Notes on the Elements of Behavioral Science

  • Doris Zumpe
  • Richard P. Michael

Table of contents

  1. Front Matter
    Pages i-xvi
  2. Doris Zumpe, Richard P. Michael
    Pages 1-13
  3. Doris Zumpe, Richard P. Michael
    Pages 15-35
  4. Doris Zumpe, Richard P. Michael
    Pages 37-53
  5. Doris Zumpe, Richard P. Michael
    Pages 55-66
  6. Doris Zumpe, Richard P. Michael
    Pages 67-88
  7. Doris Zumpe, Richard P. Michael
    Pages 89-98
  8. Doris Zumpe, Richard P. Michael
    Pages 99-116
  9. Doris Zumpe, Richard P. Michael
    Pages 117-129
  10. Doris Zumpe, Richard P. Michael
    Pages 131-150
  11. Doris Zumpe, Richard P. Michael
    Pages 151-169
  12. Doris Zumpe, Richard P. Michael
    Pages 171-198
  13. Doris Zumpe, Richard P. Michael
    Pages 199-219
  14. Doris Zumpe, Richard P. Michael
    Pages 221-236
  15. Doris Zumpe, Richard P. Michael
    Pages 237-247
  16. Doris Zumpe, Richard P. Michael
    Pages 249-263
  17. Doris Zumpe, Richard P. Michael
    Pages 265-288
  18. Doris Zumpe, Richard P. Michael
    Pages 289-311
  19. Back Matter
    Pages 313-346

About this book

Introduction

These notes are intended to help undergraduates who need to understand something of behavior both for its intrinsic interest and for their future careers in medicine, biology, psychology, anthropology, veterinary medicine, and nursing. In Emory University's Biology Department, a single-semester course called Evolutionary Perspectives on Behavior is given to undergraduates. It amounts to four, not eight months of study, so a great deal of compression is essential. There are several excellent textbooks available that deal with behavioral science from different perspectives, but we have found them too compendious for use in a short course when students are so heavily burdened; it is unsatisfactory to direct them to a chapter here and there in several different books or to this or that review article and original paper. In this volume, we have tried effectively and inexpensively to put in one place what we know is needed. The topics we have selected deal with their subjects in a simple, straightforward way without being too superficial. We could not cover everything and the gaps are not entirely idiosyncratic but reflect what students are given very well in other courses. Thus, there is no mention of the physiology of the axon and synapse; learning, memory, cognition, and basic genetics are hardly touched upon because students know about these matters from elsewhere.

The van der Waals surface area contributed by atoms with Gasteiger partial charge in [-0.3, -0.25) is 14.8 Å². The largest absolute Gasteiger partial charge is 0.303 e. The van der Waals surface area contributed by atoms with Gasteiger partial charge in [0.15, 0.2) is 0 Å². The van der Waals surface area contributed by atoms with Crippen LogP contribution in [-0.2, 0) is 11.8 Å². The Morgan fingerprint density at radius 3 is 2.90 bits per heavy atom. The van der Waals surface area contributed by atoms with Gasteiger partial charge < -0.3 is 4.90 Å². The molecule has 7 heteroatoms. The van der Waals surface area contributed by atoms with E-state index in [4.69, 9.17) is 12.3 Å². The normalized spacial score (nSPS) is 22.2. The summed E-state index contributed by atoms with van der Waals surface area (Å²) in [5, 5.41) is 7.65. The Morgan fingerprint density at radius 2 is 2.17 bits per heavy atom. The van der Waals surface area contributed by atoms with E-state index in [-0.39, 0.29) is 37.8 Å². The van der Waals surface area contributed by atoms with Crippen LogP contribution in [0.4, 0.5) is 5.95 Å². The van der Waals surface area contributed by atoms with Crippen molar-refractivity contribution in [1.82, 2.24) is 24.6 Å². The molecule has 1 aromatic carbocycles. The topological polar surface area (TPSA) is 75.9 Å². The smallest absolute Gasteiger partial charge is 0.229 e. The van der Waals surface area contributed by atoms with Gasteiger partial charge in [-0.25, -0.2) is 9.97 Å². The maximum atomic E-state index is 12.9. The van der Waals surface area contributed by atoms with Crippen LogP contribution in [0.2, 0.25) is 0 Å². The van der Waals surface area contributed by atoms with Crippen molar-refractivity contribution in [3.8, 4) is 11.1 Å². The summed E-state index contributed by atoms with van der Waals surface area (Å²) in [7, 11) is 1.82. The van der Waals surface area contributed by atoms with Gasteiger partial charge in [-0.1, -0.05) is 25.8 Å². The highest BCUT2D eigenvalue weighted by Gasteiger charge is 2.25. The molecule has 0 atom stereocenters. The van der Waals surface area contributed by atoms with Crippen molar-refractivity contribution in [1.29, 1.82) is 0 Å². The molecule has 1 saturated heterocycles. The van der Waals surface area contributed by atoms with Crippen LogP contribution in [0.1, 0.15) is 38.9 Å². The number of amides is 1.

Keywords

Syndrom assessment attention behavior physiology primates

Authors and affiliations

  • Doris Zumpe
    • 1
  • Richard P. Michael
    • 1
  1. 1.Emory University School of MedicineAtlantaUSA

Bibliographic information

  • DOI https://doi.org/10.1007/978-1-4615-1239-4
  • Copyright Information Kluwer Academic / Plenum Publishers, New York 2001
  • Publisher Name Springer, Boston, MA
  • eBook Packages Springer Book Archive
  • Print ISBN 978-1-4613-5456-7
  • Online ISBN 978-1-4615-1239-4
  • About this book